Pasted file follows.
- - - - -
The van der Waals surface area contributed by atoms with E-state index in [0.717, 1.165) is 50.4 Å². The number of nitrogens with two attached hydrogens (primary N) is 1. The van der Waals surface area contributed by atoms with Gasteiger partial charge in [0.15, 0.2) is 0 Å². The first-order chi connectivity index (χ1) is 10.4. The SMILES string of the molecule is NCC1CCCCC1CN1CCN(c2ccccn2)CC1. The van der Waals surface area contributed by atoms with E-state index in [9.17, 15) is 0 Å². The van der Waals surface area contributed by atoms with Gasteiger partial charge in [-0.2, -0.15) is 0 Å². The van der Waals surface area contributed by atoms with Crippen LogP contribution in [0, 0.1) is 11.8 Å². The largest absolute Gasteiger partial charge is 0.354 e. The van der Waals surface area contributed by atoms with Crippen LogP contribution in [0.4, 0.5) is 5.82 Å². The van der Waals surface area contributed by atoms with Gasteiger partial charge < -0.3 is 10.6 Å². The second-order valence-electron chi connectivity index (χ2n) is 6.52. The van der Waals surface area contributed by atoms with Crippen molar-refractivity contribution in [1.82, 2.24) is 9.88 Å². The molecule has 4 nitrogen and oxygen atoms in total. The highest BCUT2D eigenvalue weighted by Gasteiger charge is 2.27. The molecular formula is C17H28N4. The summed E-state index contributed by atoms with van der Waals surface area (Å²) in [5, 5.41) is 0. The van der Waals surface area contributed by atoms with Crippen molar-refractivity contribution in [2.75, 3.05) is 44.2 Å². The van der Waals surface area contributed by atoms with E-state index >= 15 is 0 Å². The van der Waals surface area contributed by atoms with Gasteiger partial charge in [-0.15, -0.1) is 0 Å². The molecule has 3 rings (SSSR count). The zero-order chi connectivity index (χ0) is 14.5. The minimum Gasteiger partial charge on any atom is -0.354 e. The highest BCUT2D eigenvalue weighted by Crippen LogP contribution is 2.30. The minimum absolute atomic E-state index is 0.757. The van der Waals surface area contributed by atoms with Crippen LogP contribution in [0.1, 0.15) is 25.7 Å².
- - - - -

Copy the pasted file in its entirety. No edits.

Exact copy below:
The van der Waals surface area contributed by atoms with E-state index in [0.717, 1.165) is 50.4 Å². The number of nitrogens with two attached hydrogens (primary N) is 1. The van der Waals surface area contributed by atoms with Gasteiger partial charge in [0.15, 0.2) is 0 Å². The first-order chi connectivity index (χ1) is 10.4. The SMILES string of the molecule is NCC1CCCCC1CN1CCN(c2ccccn2)CC1. The van der Waals surface area contributed by atoms with E-state index in [9.17, 15) is 0 Å². The van der Waals surface area contributed by atoms with Gasteiger partial charge in [-0.2, -0.15) is 0 Å². The van der Waals surface area contributed by atoms with Crippen LogP contribution in [0, 0.1) is 11.8 Å². The largest absolute Gasteiger partial charge is 0.354 e. The van der Waals surface area contributed by atoms with Crippen LogP contribution in [0.4, 0.5) is 5.82 Å². The van der Waals surface area contributed by atoms with Gasteiger partial charge < -0.3 is 10.6 Å². The second-order valence-electron chi connectivity index (χ2n) is 6.52. The van der Waals surface area contributed by atoms with Crippen molar-refractivity contribution in [1.82, 2.24) is 9.88 Å². The molecule has 4 nitrogen and oxygen atoms in total. The highest BCUT2D eigenvalue weighted by Gasteiger charge is 2.27. The molecular formula is C17H28N4. The summed E-state index contributed by atoms with van der Waals surface area (Å²) in [5, 5.41) is 0. The van der Waals surface area contributed by atoms with Crippen molar-refractivity contribution in [2.75, 3.05) is 44.2 Å². The van der Waals surface area contributed by atoms with E-state index >= 15 is 0 Å². The van der Waals surface area contributed by atoms with Gasteiger partial charge in [-0.15, -0.1) is 0 Å². The molecule has 3 rings (SSSR count). The zero-order chi connectivity index (χ0) is 14.5. The minimum Gasteiger partial charge on any atom is -0.354 e. The highest BCUT2D eigenvalue weighted by Crippen LogP contribution is 2.30. The minimum absolute atomic E-state index is 0.757. The van der Waals surface area contributed by atoms with Crippen LogP contribution in [0.1, 0.15) is 25.7 Å².